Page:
In the Blogosphere: 9/20-10/15

“In the Blogosphere” is a series, which lists links to writing-related blogs I’ve stumbled upon throughout a given week (usually).

I’m admittedly behind with my Blogosphere posts—I have about 50 links saved, dating all the way back to May/June-ish (oh noes!)—but they are all still worth a look.  I’ll catch up eventually, right?

AGENT STUFF

Author and D4EO agent Mandy Hubbard gives a bit of unorthodox advice . . . about how one line can change your career.

Here, another agent-turned-author, the fabulous Nathan Bransford of Curtis Brown, Ltd., talks about “undercooking” a novel.

Here, Bookends, LLC, agent Jessica Faust offers some query don’ts.


CRAFT & MANUSCRIPT PREP

Over at Write Anything, Annie Evett did a nice little series on voice and dialogue.  Here’s the last of those posts, that contains links to the others in the series.

At League of Extraordinary Writers, Angie Smibert discusses handling readers’ baggage and creating the appearance of truth that readers can find believable.

At Novel Matters, Patti Hill demonstrates how to weed your manuscript.

One of my favorite features over at YA Highway, Amanda Hannah talks about passive sentences one “Sentence Strengthening Sunday” (you don’t have to be a YA writer to appreciate the fabulosity of this) right here.

Confused about manuscript formatting?  Author Louise Wise gives you a crash course here.

Here, YA author Jamie Harrington talks about constructive criticism.  Can you handle it?

Middle-grade author Janice Hardy discusses a subject near and dear to my heart—grammar.  Just what are the basics everyone needs to know?

PEP TALKS

We all need a good writerly pep talk now and again.

Here’s one from YA author Elana Johnson.

Here’s another from freelancer Heather Trese, for good measure.

EXTRAS

You’ve got just over a week left to enter my scary story contest—freak me out in 1,000 words of less!

Over at Savvy B2B Marketing, Wendy Thomas discusses a subject that fascinates me these days: online writing vs. old school journalism (being that I used to teach journalism . . . and now I do a good bit of online writing!).

Here, Writer’s Digest Books’ own Robert Lee Brewer offers a Twitter cheat sheet for those not “hip” to all the “lingo” (hehe) or not quite sure how to optimize your use.

In the Blogosphere: 9/12-9/17

“In the Blogosphere” is a series, which lists links to writing-related blogs I’ve stumbled upon throughout a given week (usually).

I’m admittedly behind with my Blogosphere posts—I have about 50 links saved, dating all the way back to June (oh noes!)—but they are all still worth a look.  I’ll catch up eventually, right?

GET WRITING!

My weekend plans fell through, so now I will be sitting at home [probably with all the lights on all weekend because this will be the first time I’m staying home alone at my house—how lame am I?] with my computer and my beagle.  Which, as much as I love them both, can also both be time sucks!  But I’m buzzing on my WIP right now and would LOVE to get to 30,000 words by Sunday.  It will be a bit of a challenge, but I’m up for it.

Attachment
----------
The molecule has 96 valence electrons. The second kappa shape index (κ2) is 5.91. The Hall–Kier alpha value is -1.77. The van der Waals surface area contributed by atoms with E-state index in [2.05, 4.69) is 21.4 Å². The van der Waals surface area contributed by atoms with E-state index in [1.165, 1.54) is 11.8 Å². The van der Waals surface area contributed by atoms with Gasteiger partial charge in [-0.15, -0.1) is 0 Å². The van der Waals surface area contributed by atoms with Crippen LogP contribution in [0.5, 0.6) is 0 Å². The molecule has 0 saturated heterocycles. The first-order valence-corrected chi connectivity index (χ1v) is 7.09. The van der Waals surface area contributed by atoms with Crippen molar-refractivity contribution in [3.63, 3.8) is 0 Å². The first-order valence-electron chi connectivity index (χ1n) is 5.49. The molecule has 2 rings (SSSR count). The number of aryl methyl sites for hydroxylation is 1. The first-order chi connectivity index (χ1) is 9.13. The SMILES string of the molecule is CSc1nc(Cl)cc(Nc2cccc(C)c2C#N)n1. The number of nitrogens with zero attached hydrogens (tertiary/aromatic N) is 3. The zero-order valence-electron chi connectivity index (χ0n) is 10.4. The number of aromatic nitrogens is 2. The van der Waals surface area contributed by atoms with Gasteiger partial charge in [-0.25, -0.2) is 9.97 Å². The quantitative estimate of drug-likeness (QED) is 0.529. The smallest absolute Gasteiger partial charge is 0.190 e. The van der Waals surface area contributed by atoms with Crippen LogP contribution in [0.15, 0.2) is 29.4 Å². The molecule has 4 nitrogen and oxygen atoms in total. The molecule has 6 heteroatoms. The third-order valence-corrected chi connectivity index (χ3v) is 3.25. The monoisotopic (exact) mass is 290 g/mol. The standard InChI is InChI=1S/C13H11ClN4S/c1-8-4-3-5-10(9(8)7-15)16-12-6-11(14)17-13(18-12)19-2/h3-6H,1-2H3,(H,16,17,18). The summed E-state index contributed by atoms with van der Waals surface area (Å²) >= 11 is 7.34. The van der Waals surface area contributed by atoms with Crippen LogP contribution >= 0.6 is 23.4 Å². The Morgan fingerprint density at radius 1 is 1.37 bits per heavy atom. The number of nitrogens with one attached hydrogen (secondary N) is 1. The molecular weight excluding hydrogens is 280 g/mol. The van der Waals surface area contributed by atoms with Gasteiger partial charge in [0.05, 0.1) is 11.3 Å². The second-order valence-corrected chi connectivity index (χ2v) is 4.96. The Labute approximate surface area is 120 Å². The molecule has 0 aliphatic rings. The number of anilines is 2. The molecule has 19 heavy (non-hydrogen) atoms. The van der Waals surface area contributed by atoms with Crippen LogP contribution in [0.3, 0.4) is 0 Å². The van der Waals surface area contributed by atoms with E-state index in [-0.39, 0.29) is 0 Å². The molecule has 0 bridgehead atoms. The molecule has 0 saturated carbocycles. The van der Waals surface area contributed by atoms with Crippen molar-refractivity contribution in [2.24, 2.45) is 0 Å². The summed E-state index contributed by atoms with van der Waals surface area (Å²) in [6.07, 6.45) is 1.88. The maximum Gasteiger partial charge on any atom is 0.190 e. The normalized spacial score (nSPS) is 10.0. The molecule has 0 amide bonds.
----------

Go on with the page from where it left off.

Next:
Adorable little baby time suck. And a bunch of crap she'd dragged out everywhere and was chewing up. (And my husband's foot.)

All-grown-up time suck.🙂

That said, here are some resources—some of which I’ve used and some of which I haven’t yet but might have to employ this weekend, in order to get words written.

  • Write or Die—You can set your word count and your time goals, and this interface will get IN YOUR FACE [well, if you set it that way] until you reach your targets.
  • WriteRoom—This is for Mac users.  It’s a full-screen writing environment that rids you of the “clutter” of word processing programs.  [Referred to by The New York Times as the “ultimate spartan writing utopia.”]

  • WordWatchers—This has been working for me this month—and this isn’t just shameless self-promotion, as a number of writers have been getting tremendous amounts of work done using this writing program.  It’s through The Write-Brained Network and, like its sister weight-loss program, is something each individual designs to fit his or her lifestyle.  All us Write-Brainiacs participating have set challenging goals, and while we haven’t all been hitting them each week [guilty!] we have been getting tons of work done. And, some people have finished entire projects or gotten over slumps, due to the prodding encouragement of others.

QUERYING & SUCH

Here, literary agent Jennifer Laughran busts publishing industry myths that most writers believe or have heard.

Yeah, but this is real, though.

Two takes on the 5 stages of querying:

  • The first, a guest post by writer Anne Gallagher on the Guide to Literary Agents blog
  • The second, by the inimitable Tahareh

When when those rejections come, Holen Mathews at GotYA offers some constructive questions you need to ask yourself.

SOCIAL MEDIA TIPPAGE

Social media got you down? [If you’re Greyhaus Literary’s Scott Eagan, then yes.] Author Jody Hedlund offers some advice on how to use it effectively without allowing it to take over your life—and writing time.

And here, Daily Writing Tips lists 40 Twitter hashtags for writers.